Background: High school choice policies attempt to improve the educational outcomes of poor and minority students by allowing access to high schools beyond neighborhood boundaries. These policies assume that given a choice, families will be able to select a school that supports their child’s learning and promotes educational attainment. However, research on the effects of public school choice programs on the academic achievement of disadvantaged students is mixed, suggesting that families do not necessarily respond to these programs in ways that policymakers intend.
Purpose: The purpose of this article is to identify how family and neighborhood contexts interact with public school choice policies to shape the educational opportunities of inner-city students. Specifically, we ask: What criteria are used to choose schools? What are the implications of these school choice decisions for students’ future educational and occupational opportunities?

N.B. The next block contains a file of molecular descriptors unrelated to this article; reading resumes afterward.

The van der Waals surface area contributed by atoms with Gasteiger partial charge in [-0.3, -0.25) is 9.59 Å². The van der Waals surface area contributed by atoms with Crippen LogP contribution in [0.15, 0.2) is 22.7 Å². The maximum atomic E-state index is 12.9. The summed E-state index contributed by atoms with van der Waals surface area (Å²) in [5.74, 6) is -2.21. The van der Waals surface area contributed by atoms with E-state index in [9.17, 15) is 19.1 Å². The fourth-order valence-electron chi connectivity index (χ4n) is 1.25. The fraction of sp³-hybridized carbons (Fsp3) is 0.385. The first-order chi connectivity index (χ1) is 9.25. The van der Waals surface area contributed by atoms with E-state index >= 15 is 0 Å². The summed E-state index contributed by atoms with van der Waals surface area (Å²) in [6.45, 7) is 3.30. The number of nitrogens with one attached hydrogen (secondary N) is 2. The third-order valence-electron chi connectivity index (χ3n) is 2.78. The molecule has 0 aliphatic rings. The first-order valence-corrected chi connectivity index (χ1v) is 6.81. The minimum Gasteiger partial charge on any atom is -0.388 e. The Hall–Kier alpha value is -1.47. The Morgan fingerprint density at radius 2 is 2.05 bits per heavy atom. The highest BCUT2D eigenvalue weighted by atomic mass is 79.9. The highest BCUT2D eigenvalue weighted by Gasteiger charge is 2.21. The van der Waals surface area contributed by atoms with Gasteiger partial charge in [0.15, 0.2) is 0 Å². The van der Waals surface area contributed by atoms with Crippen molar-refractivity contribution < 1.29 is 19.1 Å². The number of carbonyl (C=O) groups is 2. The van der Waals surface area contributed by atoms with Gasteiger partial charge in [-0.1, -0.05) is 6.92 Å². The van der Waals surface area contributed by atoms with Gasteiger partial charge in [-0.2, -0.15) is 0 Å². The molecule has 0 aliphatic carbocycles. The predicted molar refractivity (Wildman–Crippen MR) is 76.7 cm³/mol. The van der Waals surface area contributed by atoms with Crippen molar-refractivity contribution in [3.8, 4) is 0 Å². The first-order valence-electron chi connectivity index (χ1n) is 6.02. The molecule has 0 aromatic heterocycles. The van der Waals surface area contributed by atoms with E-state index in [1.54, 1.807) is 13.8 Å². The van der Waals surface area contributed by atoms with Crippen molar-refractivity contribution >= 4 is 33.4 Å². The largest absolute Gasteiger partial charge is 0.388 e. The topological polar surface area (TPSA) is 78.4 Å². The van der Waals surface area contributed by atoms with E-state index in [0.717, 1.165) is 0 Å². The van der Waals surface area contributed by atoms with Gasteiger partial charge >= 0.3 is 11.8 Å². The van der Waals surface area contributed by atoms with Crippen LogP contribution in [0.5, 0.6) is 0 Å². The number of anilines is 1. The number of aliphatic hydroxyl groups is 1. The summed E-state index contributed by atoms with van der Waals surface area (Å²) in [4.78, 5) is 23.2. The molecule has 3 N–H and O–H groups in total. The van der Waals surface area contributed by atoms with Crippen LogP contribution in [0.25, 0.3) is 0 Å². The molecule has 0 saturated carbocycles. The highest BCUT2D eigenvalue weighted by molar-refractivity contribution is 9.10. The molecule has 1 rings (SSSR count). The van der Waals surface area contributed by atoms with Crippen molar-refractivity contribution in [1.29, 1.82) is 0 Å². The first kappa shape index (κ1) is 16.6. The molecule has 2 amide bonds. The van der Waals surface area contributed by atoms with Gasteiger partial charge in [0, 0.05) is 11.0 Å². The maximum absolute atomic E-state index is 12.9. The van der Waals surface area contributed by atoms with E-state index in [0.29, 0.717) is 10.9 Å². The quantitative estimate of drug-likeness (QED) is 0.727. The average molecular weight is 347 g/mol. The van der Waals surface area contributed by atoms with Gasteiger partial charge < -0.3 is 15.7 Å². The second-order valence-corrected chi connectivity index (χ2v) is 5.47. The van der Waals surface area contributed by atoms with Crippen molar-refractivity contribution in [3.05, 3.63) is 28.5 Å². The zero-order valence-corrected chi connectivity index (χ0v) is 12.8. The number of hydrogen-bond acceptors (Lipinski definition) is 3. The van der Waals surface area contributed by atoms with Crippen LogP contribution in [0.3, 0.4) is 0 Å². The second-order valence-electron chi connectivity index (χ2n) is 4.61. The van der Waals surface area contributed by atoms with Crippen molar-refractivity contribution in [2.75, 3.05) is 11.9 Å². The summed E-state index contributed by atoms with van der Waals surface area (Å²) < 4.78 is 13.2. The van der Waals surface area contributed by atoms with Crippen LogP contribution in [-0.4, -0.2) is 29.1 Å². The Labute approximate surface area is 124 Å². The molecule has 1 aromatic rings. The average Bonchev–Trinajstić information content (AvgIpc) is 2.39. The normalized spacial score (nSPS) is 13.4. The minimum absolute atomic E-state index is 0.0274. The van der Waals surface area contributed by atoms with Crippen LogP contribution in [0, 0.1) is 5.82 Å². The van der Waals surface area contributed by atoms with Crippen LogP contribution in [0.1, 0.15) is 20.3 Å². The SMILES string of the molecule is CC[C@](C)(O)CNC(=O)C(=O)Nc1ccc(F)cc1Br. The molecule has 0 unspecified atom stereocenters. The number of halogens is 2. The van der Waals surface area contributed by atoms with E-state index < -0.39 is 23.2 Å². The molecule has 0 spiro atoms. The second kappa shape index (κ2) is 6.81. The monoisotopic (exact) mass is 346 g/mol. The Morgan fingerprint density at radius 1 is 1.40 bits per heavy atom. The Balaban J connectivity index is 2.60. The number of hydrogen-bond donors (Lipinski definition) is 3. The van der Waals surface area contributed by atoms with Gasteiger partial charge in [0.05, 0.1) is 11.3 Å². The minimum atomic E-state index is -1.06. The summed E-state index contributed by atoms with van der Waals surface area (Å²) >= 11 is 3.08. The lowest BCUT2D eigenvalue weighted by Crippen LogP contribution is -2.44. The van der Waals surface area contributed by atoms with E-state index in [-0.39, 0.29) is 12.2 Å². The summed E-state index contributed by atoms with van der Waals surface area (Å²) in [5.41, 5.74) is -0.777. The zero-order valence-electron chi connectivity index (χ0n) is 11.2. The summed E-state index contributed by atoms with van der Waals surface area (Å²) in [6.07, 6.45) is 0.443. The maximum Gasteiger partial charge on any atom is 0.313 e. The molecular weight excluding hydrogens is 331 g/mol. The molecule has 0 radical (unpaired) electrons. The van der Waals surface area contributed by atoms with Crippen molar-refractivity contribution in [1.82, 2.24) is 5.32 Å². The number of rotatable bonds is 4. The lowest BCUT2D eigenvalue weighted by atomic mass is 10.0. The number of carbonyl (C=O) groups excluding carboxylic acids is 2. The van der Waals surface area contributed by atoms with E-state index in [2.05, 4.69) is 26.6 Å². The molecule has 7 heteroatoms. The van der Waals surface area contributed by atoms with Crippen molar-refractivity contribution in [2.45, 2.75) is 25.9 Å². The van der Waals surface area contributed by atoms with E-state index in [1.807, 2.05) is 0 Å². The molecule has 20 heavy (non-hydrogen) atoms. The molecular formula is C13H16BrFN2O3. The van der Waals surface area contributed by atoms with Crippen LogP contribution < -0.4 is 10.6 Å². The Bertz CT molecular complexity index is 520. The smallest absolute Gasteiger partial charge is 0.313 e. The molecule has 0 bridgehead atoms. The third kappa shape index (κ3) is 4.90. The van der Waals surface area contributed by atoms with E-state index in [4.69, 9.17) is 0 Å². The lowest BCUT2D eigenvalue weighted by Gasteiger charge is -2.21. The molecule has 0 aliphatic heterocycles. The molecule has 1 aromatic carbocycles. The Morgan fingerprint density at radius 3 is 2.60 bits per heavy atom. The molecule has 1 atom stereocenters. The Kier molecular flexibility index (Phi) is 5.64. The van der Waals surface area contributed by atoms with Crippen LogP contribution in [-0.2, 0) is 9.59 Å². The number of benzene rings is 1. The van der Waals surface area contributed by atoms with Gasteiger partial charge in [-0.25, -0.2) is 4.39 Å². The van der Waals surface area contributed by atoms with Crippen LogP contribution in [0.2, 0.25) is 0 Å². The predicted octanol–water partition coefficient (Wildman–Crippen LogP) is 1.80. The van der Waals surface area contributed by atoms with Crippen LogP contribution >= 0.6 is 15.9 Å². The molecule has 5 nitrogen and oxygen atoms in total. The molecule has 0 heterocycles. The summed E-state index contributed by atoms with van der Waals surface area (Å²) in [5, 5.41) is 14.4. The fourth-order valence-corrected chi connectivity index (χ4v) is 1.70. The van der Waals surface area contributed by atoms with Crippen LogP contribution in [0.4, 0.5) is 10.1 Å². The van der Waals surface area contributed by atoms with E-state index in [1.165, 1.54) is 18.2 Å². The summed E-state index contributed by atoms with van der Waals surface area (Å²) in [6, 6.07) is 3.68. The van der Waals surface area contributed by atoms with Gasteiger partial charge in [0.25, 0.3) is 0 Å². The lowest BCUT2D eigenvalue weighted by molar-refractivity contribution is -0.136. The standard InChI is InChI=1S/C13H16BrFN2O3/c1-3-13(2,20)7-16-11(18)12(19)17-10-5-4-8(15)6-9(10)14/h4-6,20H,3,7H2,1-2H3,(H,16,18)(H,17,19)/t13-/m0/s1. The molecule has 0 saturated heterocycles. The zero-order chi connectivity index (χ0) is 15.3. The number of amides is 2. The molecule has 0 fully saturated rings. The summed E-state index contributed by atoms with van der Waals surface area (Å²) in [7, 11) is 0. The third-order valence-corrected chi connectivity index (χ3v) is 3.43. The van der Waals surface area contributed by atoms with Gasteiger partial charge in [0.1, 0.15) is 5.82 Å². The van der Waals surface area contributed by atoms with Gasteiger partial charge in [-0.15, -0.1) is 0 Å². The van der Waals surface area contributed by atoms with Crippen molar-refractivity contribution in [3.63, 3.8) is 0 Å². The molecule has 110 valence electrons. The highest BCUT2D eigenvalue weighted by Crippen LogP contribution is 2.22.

Research Design: We use data from interviews and fieldwork conducted with 118 low-income African American youth ages 15–24 who attended Baltimore City Public Schools at some point during their high school career. Research on school choice tends to rely on data from parents, and we offer a unique contribution by asking youth themselves about their experiences with school choice.
Conclusions: Although school choice policies assume that parents will guide youths’ decision about where they go to high school, the majority of youth in our sample were the primary decision makers in the high school choice process. Additionally, these youth made these choices under considerable constraints imposed by the district policy and by their family, peers, and academic background. As a result, the youth often selected a school within a very limited choice set and chose schools that did not necessarily maximize their educational opportunity. Our results demonstrate that school choice policies must take into account the social context in which educational decisions are made in order to maximize chances for students’ individual academic achievement and to decrease inequality by race and social class.